Spirits and national treatment

is the subject of my Trade Tripper column in this Friday-Saturday issue of BusinessWorld:

This is in continuation of our reflections on the country’s unfortunate (but quirkily illuminating) loss in the WTO case Philippines -- Taxes on Distilled Spirits (docketed as DS396 and DS403). The issue in that case essentially is whether the excise tax laws of the Philippines on distilled spirits violated Article III.2, first and second sentence, of the GATT. Both the panel which tried the case and the Appellate Body said yes.

The first thing, then, needed to be discussed is the “national treatment” principle, which GATT Article III embodies. In the simplest of terms, national treatment prohibits less-favorable treatment to imported goods in relation to similar local products. This same concept was also the focus in another (albeit victorious) WTO case: DS371, otherwise known as Thailand -- Customs and Fiscal Measures on Cigarettes from the Philippines. That case had to do with Thai taxes imposed on imported cigarettes.

As described by Brendan McGivern of White and Case: “This dispute was adjudicated under the two core national treatment disciplines of GATT Article III: the so-called ‘charge’ provision of Article III:2, and the ‘non-charge’ provision of Article III:4. Thailand’s measures were found to be inconsistent with both disciplines. Under the ‘charge’ provision of Article III:2, imported products cannot be subjected to internal taxes in excess of those applied to like domestic products. The jurisprudence of the GATT and the WTO has interpreted this obligation strictly. In the present case, the Appellate Body affirmed an earlier ruling that ‘even the smallest amount of ‘excess’ is too much.’ The Philippines successfully challenged a Thai law that granted a VAT exemption for resellers of domestic cigarettes, but not for resellers of imported cigarettes. Accordingly, the law was found to breach GATT Article III:2. The ‘non-charge’ provision of GATT Article III:4 does not deal with taxes or internal charges. Instead, it requires that imported products must be provided treatment that is ‘no less favorable’ than that provided to like domestic products with respect to regulations affecting internal sale.”

One can see an almost similar nature of issues between the two WTO cases. As the ADB commentary on the WTO states: “The principle of National Treatment set out in Article III GATT addresses another form of discrimination, namely that between imported and locally produced goods. Article III requires that imported and locally produced goods be treated equally. In other words, Members are prevented from adopting internal or domestic policies designed to favour their domestic producers vis-a-vis foreign producers of a given product, even though the latter may all be treated in a uniform way. Article III:2 GATT concerns tax rules. It requires that internal taxes on imported products shall not be in excess of those applied to domestic goods. Article III:4 GATT imposes nearly the same obligation with respect to regulations and requirements affecting the internal sale of imported products. It provides that the products of the territory of any Contracting Party imported into the territory of another Contracting Party shall be accorded treatment no less favorable than that accorded to like products of national origin, in respect of all laws, regulations and requirements affecting their internal sale.”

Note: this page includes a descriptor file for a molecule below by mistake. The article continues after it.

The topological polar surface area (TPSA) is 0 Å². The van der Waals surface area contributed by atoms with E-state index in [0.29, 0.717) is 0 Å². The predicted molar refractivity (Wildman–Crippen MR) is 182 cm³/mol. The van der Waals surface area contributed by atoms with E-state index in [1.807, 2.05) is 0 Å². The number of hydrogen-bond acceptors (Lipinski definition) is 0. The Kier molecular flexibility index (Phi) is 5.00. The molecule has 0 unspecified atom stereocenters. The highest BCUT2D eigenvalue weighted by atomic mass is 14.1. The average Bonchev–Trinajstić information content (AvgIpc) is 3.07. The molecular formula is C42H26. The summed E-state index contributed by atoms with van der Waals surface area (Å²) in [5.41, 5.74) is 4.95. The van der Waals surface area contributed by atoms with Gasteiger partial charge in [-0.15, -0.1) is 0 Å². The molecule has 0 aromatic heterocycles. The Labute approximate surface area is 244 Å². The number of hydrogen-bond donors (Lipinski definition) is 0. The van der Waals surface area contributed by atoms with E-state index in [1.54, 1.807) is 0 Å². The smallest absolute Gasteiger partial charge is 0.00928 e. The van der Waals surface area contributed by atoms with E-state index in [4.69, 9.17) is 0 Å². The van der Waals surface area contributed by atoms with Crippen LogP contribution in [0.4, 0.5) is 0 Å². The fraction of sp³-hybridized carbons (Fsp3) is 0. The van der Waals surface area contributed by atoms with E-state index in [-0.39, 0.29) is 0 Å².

It must be noted that there have been three (only three) liquor tax disputes prior to ours that went through the gauntlet of the WTO dispute settlement system. All three were resolved in favor of the EC as complainants. And all involved national treatment as the main issue. The first, Japan -- Alcoholic Beverages (DS8, 10, 11), had the EC complaining that, since vodka, gin, and white rum are “like products” to two categories of shochu, by applying a higher tax rate on the latter, the law violated GATT Article III:2, first sentence. The AB agreed -- ruling, among others, that the Panel’s finding that vodka was taxed in excess of shochu was correct. It also accepted the Panel’s interpretation that Art. III:2, first sentence, requires a determination of the presence of two elements: (i) whether the taxed imported and domestic products are like; and (ii) whether the taxes applied to the imported products are in excess of those applied to the like domestic products.

The second case, Korea -- Alcoholic Beverages (DS75, 84), relates to Korea’s multi-tiered taxation regime (the Liquor Tax Law of 1949 and the Education Tax Law of 1982) on the sale of alcoholic beverages. The complaint here centered on GATT Article III:2. In this case, the AB held, among others, that evidence of “present direct competition” and the Panel’s approach of grouping the liquor products were appropriate. Finally, Chile -- Alcoholic Beverages (DS87, 110) dealt with the “Additional Tax on Alcoholic Beverages,” levying an excise tax on the sale and importation of alcoholic beverages. The complaint again looked at GATT Art. III:2, second sentence.

This article hopefully demonstrated some of the intertwining concepts involved in GATT Article III. Succeeding articles will try to discuss why the WTO considered our excise tax laws on distilled spirits were in violation of the same.